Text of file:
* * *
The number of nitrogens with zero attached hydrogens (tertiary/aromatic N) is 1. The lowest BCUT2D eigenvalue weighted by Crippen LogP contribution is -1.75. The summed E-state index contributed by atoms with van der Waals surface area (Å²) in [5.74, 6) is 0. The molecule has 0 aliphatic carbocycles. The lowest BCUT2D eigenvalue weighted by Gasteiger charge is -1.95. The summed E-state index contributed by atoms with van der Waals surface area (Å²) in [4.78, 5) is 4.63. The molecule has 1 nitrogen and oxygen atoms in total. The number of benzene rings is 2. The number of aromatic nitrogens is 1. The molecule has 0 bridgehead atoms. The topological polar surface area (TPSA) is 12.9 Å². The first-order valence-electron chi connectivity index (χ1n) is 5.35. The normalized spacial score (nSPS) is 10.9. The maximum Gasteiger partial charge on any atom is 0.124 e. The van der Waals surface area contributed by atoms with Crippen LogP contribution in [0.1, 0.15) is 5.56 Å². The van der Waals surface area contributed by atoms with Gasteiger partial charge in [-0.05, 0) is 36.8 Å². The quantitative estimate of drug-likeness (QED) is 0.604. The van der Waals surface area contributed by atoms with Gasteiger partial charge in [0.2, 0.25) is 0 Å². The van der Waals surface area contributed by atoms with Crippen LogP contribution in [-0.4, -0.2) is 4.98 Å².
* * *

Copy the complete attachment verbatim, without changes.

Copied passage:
The number of nitrogens with zero attached hydrogens (tertiary/aromatic N) is 1. The lowest BCUT2D eigenvalue weighted by Crippen LogP contribution is -1.75. The summed E-state index contributed by atoms with van der Waals surface area (Å²) in [5.74, 6) is 0. The molecule has 0 aliphatic carbocycles. The lowest BCUT2D eigenvalue weighted by Gasteiger charge is -1.95. The summed E-state index contributed by atoms with van der Waals surface area (Å²) in [4.78, 5) is 4.63. The molecule has 1 nitrogen and oxygen atoms in total. The number of benzene rings is 2. The number of aromatic nitrogens is 1. The molecule has 0 bridgehead atoms. The topological polar surface area (TPSA) is 12.9 Å². The first-order valence-electron chi connectivity index (χ1n) is 5.35. The normalized spacial score (nSPS) is 10.9. The maximum Gasteiger partial charge on any atom is 0.124 e. The van der Waals surface area contributed by atoms with Crippen LogP contribution in [0.1, 0.15) is 5.56 Å². The van der Waals surface area contributed by atoms with Gasteiger partial charge in [-0.05, 0) is 36.8 Å². The quantitative estimate of drug-likeness (QED) is 0.604. The van der Waals surface area contributed by atoms with Gasteiger partial charge in [0.2, 0.25) is 0 Å². The van der Waals surface area contributed by atoms with Crippen LogP contribution in [-0.4, -0.2) is 4.98 Å².